You are here

Eratosthenes and the Mystery of the Stades - Introduction

Newlyn Walkup (University of Missouri – Kansas City)

Editor's Note:  This article was the winning article in the 2005 competition for best history of mathematics article by a student, sponsored by the History of Mathematics SIGMAA of the Mathematical Association of America.


In the third century BCE, the brilliant librarian Eratosthenes of Cyrene (276-195 BCE) devised an ingenious method by which to measure the circumference of the Earth.  Using geometry and the Sun, Eratosthenes accomplished the impossible.  Although his original works have long since been lost, the legendary story has been retold for over two thousand years.  Like all legends it has become difficult to sort the fact from the fiction.  Some scholars claim that Eratosthenes’ approximated the size of the Earth to within 2% of its actual value; while others believe that the accuracy of his measurement is greatly exaggerated.  The key to this ancient riddle is the not-so-standard ancient unit of length – the stade.  There is a great deal of uncertainty as to the actual length of the stade Eratosthenes used.  It is also uncertain whether he made the measurements used in the calculation, or if he relied on the information of others.  Perhaps the most puzzling question is why Eratosthenes inexplicably added 2000 stades to his original figure for the Earth’s circumference.  The mystery is one that drives scholars even today.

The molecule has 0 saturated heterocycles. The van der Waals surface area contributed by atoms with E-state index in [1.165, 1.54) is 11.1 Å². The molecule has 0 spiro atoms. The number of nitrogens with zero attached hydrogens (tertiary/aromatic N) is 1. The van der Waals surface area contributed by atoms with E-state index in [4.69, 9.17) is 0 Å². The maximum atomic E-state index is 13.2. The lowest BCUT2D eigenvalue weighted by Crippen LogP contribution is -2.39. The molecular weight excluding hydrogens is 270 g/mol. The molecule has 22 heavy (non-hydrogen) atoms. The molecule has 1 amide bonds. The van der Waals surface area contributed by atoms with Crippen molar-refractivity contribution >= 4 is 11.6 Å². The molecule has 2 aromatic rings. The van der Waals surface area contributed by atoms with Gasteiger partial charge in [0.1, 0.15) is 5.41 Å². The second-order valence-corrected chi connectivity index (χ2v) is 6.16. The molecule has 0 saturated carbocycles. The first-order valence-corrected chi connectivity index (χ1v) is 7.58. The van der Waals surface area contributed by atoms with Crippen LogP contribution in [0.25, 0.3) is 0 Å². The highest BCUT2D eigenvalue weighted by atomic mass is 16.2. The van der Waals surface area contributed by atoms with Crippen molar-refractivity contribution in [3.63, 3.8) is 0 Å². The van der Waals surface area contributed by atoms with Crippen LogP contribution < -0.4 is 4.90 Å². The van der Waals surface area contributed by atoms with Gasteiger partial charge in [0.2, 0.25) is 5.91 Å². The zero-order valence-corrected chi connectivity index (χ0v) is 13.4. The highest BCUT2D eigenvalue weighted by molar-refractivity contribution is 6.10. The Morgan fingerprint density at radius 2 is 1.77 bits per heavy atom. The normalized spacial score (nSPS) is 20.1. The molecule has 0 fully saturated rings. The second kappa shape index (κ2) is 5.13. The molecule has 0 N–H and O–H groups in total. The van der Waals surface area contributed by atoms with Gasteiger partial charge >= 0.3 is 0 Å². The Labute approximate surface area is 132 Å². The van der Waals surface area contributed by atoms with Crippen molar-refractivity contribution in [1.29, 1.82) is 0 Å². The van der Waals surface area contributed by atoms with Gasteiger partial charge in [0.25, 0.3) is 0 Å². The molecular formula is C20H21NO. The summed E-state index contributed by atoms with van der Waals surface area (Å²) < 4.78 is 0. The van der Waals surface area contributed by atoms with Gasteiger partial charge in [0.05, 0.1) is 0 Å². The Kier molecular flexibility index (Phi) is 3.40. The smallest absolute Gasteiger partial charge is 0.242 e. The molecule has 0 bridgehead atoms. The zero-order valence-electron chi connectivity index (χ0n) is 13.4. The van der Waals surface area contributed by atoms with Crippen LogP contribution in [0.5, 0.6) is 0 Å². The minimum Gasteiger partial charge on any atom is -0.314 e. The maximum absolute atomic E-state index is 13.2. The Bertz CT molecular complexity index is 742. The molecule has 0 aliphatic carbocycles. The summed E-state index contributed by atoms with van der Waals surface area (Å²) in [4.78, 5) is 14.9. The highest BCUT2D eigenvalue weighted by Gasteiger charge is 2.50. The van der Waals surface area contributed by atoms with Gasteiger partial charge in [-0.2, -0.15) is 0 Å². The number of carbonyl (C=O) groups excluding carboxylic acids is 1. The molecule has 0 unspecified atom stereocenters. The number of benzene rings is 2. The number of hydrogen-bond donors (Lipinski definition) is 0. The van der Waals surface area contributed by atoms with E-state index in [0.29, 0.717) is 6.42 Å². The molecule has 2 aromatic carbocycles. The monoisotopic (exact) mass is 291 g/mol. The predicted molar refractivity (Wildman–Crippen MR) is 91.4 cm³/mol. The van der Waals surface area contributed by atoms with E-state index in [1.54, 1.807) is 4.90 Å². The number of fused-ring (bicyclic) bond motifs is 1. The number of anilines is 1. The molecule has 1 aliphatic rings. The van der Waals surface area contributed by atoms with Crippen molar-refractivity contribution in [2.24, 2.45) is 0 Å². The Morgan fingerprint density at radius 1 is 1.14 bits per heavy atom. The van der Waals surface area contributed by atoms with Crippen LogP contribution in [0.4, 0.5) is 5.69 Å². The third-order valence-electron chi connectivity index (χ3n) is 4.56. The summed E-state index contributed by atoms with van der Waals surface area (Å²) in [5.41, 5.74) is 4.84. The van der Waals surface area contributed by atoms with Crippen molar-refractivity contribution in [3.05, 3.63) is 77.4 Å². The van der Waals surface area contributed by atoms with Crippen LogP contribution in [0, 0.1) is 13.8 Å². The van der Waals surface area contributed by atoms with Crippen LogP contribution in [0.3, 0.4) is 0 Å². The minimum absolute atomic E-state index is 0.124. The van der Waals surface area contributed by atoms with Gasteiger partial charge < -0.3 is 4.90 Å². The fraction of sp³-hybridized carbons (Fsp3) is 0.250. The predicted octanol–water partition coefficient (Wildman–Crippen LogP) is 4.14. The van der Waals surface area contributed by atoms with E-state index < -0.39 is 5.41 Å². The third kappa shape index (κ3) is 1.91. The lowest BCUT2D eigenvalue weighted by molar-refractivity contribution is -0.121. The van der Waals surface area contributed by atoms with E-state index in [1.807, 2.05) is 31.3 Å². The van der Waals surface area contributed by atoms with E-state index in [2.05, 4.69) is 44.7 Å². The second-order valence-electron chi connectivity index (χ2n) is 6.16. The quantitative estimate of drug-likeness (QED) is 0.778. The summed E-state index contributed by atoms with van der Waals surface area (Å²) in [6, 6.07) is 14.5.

Eratosthenes was a man of great distinction among scholars in the ancient world.  He was a good friend of the famous Greek scholar Archimedes of Syracuse (287-212 BCE).  In fact one of Archimedes greatest works, The Method, was dedicated to Eratosthenes [12, p.104 ]. 

I sent you on a former occasion some of the theorems discovered by me, merely by writing out the enunciations and inviting you to discover the proofs, which at the moment I did not give.  […]  The proofs then of these theorems I have now sent to you.  Seeing moreover in you, as I say, an earnest student, a man of considerable eminence in philosophy, and an admirer […] [13, pp.12-13 ]